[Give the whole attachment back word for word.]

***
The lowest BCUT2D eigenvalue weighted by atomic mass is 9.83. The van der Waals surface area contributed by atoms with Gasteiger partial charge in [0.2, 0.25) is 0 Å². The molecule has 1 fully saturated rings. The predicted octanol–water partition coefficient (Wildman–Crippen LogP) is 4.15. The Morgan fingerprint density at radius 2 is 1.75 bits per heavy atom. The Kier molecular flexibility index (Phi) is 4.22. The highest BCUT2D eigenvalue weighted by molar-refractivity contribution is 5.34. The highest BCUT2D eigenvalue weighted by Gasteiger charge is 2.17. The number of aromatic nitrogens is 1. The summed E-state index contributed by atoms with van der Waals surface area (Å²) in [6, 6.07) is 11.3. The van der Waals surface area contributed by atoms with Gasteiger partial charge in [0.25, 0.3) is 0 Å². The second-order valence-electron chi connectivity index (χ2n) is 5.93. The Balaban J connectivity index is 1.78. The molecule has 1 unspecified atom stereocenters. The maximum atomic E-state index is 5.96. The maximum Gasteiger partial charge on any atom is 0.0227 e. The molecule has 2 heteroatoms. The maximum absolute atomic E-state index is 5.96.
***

The lowest BCUT2D eigenvalue weighted by atomic mass is 9.83. The van der Waals surface area contributed by atoms with Gasteiger partial charge in [0.2, 0.25) is 0 Å². The molecule has 1 fully saturated rings. The predicted octanol–water partition coefficient (Wildman–Crippen LogP) is 4.15. The Morgan fingerprint density at radius 2 is 1.75 bits per heavy atom. The Kier molecular flexibility index (Phi) is 4.22. The highest BCUT2D eigenvalue weighted by molar-refractivity contribution is 5.34. The highest BCUT2D eigenvalue weighted by Gasteiger charge is 2.17. The number of aromatic nitrogens is 1. The summed E-state index contributed by atoms with van der Waals surface area (Å²) in [6, 6.07) is 11.3. The van der Waals surface area contributed by atoms with Gasteiger partial charge in [0.25, 0.3) is 0 Å². The second-order valence-electron chi connectivity index (χ2n) is 5.93. The Balaban J connectivity index is 1.78. The molecule has 1 unspecified atom stereocenters. The maximum atomic E-state index is 5.96. The maximum Gasteiger partial charge on any atom is 0.0227 e. The molecule has 2 heteroatoms. The maximum absolute atomic E-state index is 5.96.